In its first significant decision applying the Supreme Court’s holding in Epic Systems v. NLRB, 584 U.S. ____, 138 S.Ct. 1612 (2018), the National Labor Relations Board (“NLRB” or “Board”) ruled that a restaurant owner lawfully compelled its employees to sign a revised mandatory arbitration agreement.
The employer, an operator of Latin-themed restaurants in the Houston area, required its employees to sign a revised arbitration agreement prohibiting them from opting into a class or collective wage and hour action. The employer issued the revised agreement because several employees had opted into such a wage action and the employer’s prior arbitration agreement only prohibited employees from filing class or collective actions.
The Board noted, in light of Epic Systems, that it was simply not unlawful under the National Labor Relations Act (“Act”) for an employer to require its employees to waive their right to file or opt into class or collective wage and hour actions. Accordingly, it was not unlawful for the restaurant owner to insist on its revised agreement as a condition of employment. Although it was clear that the employer imposed the new agreement in response to employees participating in the wage and hour action, the NLRB reasoned that the employer did not retaliate, because the new agreement did not actually restrict any activity protected by Section 7 of the Act.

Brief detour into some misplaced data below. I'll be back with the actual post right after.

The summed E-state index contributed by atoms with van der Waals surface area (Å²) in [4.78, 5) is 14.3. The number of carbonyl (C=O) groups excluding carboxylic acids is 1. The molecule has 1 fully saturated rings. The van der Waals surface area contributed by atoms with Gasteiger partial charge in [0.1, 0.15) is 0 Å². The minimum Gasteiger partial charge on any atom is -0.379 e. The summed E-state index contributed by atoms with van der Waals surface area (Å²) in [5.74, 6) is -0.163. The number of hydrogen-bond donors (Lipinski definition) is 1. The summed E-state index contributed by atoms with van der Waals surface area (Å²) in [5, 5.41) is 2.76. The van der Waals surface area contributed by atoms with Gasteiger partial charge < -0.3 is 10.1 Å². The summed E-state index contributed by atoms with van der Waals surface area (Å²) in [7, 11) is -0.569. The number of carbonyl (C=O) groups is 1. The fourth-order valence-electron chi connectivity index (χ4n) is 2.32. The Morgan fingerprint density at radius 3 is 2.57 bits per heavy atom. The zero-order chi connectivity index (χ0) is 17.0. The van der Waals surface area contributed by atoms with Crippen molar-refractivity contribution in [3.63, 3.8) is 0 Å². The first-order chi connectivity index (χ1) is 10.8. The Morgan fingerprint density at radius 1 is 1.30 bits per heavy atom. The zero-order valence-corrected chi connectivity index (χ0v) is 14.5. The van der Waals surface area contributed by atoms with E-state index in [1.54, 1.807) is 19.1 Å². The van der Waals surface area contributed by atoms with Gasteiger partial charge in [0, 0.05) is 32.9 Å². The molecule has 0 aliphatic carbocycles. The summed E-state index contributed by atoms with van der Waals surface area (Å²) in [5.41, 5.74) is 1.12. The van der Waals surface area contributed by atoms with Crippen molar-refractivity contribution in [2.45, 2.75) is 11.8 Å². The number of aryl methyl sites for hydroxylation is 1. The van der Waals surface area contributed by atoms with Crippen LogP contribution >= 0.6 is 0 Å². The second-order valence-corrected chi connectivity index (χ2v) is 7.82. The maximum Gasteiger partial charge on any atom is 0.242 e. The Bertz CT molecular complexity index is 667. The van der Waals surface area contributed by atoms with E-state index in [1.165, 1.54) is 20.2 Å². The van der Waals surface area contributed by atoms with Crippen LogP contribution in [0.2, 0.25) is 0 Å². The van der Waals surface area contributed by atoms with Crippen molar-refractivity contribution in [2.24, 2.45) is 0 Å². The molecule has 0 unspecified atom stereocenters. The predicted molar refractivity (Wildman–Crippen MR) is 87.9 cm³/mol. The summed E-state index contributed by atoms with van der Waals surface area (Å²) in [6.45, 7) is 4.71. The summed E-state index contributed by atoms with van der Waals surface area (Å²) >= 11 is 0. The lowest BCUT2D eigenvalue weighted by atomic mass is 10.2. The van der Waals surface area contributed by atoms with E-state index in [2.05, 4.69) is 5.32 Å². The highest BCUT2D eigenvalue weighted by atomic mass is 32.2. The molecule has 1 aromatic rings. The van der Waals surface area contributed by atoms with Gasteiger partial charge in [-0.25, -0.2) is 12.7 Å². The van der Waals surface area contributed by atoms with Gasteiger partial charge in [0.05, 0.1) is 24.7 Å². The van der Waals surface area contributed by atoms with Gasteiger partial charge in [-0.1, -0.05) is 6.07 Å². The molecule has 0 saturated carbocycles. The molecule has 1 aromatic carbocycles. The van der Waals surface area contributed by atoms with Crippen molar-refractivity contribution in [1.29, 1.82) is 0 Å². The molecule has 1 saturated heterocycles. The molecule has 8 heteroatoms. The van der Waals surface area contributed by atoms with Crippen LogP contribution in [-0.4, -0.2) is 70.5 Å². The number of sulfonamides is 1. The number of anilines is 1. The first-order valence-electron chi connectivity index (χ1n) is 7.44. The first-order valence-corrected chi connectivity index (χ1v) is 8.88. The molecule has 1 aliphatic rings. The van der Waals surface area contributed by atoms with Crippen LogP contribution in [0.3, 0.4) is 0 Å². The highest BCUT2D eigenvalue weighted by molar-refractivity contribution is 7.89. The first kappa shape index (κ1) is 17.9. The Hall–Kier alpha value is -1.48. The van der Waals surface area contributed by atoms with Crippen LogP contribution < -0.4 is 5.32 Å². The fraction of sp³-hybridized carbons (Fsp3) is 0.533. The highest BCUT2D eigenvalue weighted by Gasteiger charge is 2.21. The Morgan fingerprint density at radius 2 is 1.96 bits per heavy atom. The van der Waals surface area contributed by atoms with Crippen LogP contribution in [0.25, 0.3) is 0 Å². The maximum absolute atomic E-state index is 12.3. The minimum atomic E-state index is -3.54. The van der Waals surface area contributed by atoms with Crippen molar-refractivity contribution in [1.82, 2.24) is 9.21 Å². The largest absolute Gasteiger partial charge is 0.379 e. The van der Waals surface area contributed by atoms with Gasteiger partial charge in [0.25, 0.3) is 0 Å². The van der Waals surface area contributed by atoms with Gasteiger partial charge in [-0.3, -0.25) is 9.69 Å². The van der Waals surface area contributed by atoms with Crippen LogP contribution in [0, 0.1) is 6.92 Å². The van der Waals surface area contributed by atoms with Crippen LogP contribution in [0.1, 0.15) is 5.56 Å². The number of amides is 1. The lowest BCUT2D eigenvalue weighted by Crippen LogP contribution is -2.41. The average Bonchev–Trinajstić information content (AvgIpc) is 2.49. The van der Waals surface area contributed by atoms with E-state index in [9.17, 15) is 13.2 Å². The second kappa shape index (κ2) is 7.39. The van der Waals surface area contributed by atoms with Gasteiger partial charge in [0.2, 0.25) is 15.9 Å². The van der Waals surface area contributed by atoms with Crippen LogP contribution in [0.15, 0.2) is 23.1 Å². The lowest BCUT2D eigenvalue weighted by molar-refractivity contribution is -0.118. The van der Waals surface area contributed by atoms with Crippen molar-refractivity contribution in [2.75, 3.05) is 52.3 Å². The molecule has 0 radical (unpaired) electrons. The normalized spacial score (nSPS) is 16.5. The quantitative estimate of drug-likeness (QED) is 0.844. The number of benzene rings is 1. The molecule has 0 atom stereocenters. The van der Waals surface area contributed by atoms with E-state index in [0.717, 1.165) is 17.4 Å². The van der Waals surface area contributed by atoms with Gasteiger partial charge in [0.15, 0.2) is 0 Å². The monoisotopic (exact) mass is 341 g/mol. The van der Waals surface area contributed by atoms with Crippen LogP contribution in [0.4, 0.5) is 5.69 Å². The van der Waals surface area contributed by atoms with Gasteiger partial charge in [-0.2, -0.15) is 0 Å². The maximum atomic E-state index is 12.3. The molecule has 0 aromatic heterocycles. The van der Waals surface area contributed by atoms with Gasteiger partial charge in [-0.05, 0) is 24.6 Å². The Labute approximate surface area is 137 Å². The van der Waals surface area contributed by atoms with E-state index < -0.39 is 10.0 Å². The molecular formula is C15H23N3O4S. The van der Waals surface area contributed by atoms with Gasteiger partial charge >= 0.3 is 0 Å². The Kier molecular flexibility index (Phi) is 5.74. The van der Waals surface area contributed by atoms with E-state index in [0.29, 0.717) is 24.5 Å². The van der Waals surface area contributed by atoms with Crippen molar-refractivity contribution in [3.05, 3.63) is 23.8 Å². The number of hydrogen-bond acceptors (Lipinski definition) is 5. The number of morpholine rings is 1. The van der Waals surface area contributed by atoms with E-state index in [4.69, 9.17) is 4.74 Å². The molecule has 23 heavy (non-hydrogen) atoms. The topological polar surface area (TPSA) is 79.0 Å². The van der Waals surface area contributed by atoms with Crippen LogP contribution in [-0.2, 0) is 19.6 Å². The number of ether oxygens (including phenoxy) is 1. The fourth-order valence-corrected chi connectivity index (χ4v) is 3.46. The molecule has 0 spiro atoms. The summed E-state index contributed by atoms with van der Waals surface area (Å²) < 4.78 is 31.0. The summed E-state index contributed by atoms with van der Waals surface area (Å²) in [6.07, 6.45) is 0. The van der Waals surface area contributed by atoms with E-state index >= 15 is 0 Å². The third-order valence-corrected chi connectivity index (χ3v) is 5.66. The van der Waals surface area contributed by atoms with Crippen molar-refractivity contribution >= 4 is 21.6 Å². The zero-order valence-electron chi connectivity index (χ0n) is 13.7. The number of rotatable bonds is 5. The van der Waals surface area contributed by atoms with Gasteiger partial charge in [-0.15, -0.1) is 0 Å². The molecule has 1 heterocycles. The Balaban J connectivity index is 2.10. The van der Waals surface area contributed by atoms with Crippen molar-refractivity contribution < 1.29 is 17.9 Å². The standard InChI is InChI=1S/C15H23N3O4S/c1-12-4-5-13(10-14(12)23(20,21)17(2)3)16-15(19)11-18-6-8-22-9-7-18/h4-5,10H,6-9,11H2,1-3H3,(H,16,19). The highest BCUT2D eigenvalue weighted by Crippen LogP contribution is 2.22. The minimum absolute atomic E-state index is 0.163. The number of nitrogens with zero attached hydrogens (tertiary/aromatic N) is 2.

Dissenting Board Member McFerran took issue primarily with this last point, noting that the NLRB has historically found that a facially valid work rule must be struck down if it is promulgated in response to “protected” (Section 7) activity. Member McFerran disagreed with the majority that this precedent only applied to rules that imposed restrictions on union or other protected activity. By suggesting that the Board’s decision “departs from Board precedent without explanation”, the dissent provided a recipe for the restaurant owner’s employees to appeal the decision.